I also agree with you that an attribute would serve much better if they had been available at the time of the Letterbox Hybrid cache type creation.

 

However, the quidelines for cache type are what they are, and if you want to list a cache as a Letterbox Hybrid you should probably have the container at the listed coords. Otherwise you've got a Multicache or Puzzle type.

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How about this scenario?

 

Letterbox Hybrid where the posted coords are the Parking lot/trail head.

 

The description is in the form of traditional Letterboxing clues, and a note at the bottom of the description saying that if you want the coords to go directly to the cache decode the hint. (or put as as an additional waypoint?) Spell out final coords in the hint as words, i.e. North Fourtyone degrees thirtyfive point nine eight nine, West Seventynine degrees twentyone point five zero three?

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I can understand the reviewers wanting to take a literal interpretation of "must conform to the guidelines for traditional caches” and “The coordinates listed on the traditional cache page are the exact location of the cache” After dealing with having to interpret "Wow", they no longer want the responsiblity to think for themselves. If they can use narrow interprertation of the guidelines their job is easier.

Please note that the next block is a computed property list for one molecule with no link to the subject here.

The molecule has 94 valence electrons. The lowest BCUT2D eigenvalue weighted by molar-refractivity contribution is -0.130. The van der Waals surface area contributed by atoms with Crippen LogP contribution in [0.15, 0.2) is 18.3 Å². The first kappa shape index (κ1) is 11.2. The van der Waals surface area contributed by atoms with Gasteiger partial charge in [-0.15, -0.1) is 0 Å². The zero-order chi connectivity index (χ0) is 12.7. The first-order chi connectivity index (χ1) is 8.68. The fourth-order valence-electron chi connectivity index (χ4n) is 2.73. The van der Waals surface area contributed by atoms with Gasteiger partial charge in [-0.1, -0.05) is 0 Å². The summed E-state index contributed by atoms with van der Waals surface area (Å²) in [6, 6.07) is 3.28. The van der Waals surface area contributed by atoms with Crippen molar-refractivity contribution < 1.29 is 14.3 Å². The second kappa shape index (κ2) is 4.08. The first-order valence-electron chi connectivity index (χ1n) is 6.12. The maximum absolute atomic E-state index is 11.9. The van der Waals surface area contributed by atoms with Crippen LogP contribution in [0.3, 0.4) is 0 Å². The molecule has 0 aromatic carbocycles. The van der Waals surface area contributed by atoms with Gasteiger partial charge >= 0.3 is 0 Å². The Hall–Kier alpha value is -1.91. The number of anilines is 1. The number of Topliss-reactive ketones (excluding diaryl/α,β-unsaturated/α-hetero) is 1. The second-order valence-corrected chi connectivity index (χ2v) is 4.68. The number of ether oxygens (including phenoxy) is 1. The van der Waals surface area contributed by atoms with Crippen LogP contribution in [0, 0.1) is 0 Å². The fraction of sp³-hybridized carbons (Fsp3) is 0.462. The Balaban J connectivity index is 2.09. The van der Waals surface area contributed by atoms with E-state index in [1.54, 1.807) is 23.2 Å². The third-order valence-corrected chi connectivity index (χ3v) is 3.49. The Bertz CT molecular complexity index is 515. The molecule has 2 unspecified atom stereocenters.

I don't think their job would be any harder if the letterbox was layed out with the provided coords being the starting point for the clues that lead to the cache, and the actual cache container coords being in the additional waypoints hidden from view except by the reviewer and owner. That way all the reviewer had to do was include the waypoint as a cache with their vast database of caches in their reviewing area, and if another cache were to pop up that was to close to the letterbox container it could be easily detected by the reviewer via the additional waypoint that was added.

 

Their job wouldn't be any easier or any harder.....a lot of reviewers require that stages of a multi be included in the additional waypoints for this exact reason, and I think that could be the same story for letterboxes.

 

Geocaching is supposed to be a fun sport where people can get out of the house and find some really neat caches. Those letterboxes that I linked to as examples earlier in this thread were and still are fantastic caches that were a lot of fun to go find. If I were to list a letterbox that had the provided coords for a starting point, and clues that led up to the container...then it is just like anyother cache that is out there. People have the choice to hunt a cache. If they don't like the looks of my letterbox listing, then they don't have to go find it. For those that do go find it, they are going to have a lot of fun doing it (hence the reason for Geocaching's exsistance) and they will remember the cache for a long time to come as being a positive quality cache in the area. I think having the guideline state that the provided coords for letterboxes should be for the container loses a lot of the WOW factor in hunting the cache type. I have been to a letterbox where the coords were a giveaway and I didn't enjoy it as much.